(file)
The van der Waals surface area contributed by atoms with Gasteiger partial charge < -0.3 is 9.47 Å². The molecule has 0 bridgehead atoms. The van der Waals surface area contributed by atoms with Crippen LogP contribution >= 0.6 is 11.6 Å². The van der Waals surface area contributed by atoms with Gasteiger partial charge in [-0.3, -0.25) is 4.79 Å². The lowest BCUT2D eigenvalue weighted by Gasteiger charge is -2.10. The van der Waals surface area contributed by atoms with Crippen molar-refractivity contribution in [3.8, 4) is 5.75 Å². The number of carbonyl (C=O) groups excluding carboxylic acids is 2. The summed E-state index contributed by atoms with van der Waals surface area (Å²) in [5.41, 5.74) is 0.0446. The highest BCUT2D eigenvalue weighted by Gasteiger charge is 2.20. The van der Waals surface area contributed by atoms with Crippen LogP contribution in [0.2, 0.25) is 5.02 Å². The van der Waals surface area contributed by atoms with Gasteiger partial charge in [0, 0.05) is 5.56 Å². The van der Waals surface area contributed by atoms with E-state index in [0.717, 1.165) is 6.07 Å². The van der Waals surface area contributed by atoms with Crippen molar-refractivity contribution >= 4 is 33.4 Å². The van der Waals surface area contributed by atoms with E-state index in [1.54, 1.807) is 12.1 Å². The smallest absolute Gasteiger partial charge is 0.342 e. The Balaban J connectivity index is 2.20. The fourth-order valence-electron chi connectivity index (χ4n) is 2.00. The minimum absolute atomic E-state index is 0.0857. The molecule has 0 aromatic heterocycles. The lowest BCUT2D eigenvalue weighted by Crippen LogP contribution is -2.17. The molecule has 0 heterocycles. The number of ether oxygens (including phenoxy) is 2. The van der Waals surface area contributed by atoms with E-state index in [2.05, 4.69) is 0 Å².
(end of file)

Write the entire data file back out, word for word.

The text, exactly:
The van der Waals surface area contributed by atoms with Gasteiger partial charge < -0.3 is 9.47 Å². The molecule has 0 bridgehead atoms. The van der Waals surface area contributed by atoms with Crippen LogP contribution >= 0.6 is 11.6 Å². The van der Waals surface area contributed by atoms with Gasteiger partial charge in [-0.3, -0.25) is 4.79 Å². The lowest BCUT2D eigenvalue weighted by Gasteiger charge is -2.10. The van der Waals surface area contributed by atoms with Crippen molar-refractivity contribution in [3.8, 4) is 5.75 Å². The number of carbonyl (C=O) groups excluding carboxylic acids is 2. The summed E-state index contributed by atoms with van der Waals surface area (Å²) in [5.41, 5.74) is 0.0446. The highest BCUT2D eigenvalue weighted by Gasteiger charge is 2.20. The van der Waals surface area contributed by atoms with Crippen LogP contribution in [0.2, 0.25) is 5.02 Å². The van der Waals surface area contributed by atoms with Gasteiger partial charge in [0, 0.05) is 5.56 Å². The van der Waals surface area contributed by atoms with E-state index in [0.717, 1.165) is 6.07 Å². The van der Waals surface area contributed by atoms with Crippen molar-refractivity contribution >= 4 is 33.4 Å². The van der Waals surface area contributed by atoms with E-state index in [1.54, 1.807) is 12.1 Å². The smallest absolute Gasteiger partial charge is 0.342 e. The Balaban J connectivity index is 2.20. The fourth-order valence-electron chi connectivity index (χ4n) is 2.00. The minimum absolute atomic E-state index is 0.0857. The molecule has 0 aromatic heterocycles. The lowest BCUT2D eigenvalue weighted by Crippen LogP contribution is -2.17. The molecule has 0 heterocycles. The number of ether oxygens (including phenoxy) is 2. The van der Waals surface area contributed by atoms with E-state index in [2.05, 4.69) is 0 Å².